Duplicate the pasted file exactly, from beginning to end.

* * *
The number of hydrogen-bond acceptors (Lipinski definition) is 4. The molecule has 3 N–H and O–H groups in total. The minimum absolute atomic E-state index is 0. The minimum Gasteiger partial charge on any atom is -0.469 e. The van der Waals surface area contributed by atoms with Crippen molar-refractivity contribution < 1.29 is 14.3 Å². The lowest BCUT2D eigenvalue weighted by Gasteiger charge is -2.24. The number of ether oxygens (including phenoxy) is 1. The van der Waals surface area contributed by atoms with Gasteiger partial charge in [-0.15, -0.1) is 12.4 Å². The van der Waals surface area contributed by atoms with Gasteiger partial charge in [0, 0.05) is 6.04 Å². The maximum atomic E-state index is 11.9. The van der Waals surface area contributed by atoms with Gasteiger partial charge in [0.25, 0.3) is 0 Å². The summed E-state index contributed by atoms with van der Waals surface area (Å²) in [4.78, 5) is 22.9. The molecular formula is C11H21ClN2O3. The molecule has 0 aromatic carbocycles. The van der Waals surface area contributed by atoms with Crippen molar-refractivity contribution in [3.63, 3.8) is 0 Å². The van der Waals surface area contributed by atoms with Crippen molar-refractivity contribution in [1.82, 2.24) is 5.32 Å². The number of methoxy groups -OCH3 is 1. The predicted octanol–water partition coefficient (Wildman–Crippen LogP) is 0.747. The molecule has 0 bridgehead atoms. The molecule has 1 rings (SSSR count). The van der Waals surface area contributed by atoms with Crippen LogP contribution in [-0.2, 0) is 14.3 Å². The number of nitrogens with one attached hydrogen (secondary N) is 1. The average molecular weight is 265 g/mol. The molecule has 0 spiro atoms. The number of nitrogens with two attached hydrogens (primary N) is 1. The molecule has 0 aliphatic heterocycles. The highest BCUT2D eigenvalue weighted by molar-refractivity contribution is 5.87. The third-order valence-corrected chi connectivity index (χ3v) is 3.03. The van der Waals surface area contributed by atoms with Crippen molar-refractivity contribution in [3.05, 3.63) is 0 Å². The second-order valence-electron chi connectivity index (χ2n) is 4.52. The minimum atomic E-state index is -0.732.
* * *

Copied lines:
The number of hydrogen-bond acceptors (Lipinski definition) is 4. The molecule has 3 N–H and O–H groups in total. The minimum absolute atomic E-state index is 0. The minimum Gasteiger partial charge on any atom is -0.469 e. The van der Waals surface area contributed by atoms with Crippen molar-refractivity contribution < 1.29 is 14.3 Å². The lowest BCUT2D eigenvalue weighted by Gasteiger charge is -2.24. The number of ether oxygens (including phenoxy) is 1. The van der Waals surface area contributed by atoms with Gasteiger partial charge in [-0.15, -0.1) is 12.4 Å². The van der Waals surface area contributed by atoms with Gasteiger partial charge in [0, 0.05) is 6.04 Å². The maximum atomic E-state index is 11.9. The van der Waals surface area contributed by atoms with Gasteiger partial charge in [0.25, 0.3) is 0 Å². The summed E-state index contributed by atoms with van der Waals surface area (Å²) in [4.78, 5) is 22.9. The molecular formula is C11H21ClN2O3. The molecule has 0 aromatic carbocycles. The van der Waals surface area contributed by atoms with Crippen molar-refractivity contribution in [3.63, 3.8) is 0 Å². The van der Waals surface area contributed by atoms with Crippen molar-refractivity contribution in [1.82, 2.24) is 5.32 Å². The number of methoxy groups -OCH3 is 1. The predicted octanol–water partition coefficient (Wildman–Crippen LogP) is 0.747. The molecule has 0 bridgehead atoms. The molecule has 1 rings (SSSR count). The van der Waals surface area contributed by atoms with Crippen LogP contribution in [-0.2, 0) is 14.3 Å². The number of nitrogens with one attached hydrogen (secondary N) is 1. The average molecular weight is 265 g/mol. The molecule has 0 spiro atoms. The number of nitrogens with two attached hydrogens (primary N) is 1. The molecule has 0 aliphatic heterocycles. The highest BCUT2D eigenvalue weighted by molar-refractivity contribution is 5.87. The third-order valence-corrected chi connectivity index (χ3v) is 3.03. The van der Waals surface area contributed by atoms with Crippen molar-refractivity contribution in [3.05, 3.63) is 0 Å². The second-order valence-electron chi connectivity index (χ2n) is 4.52. The minimum atomic E-state index is -0.732.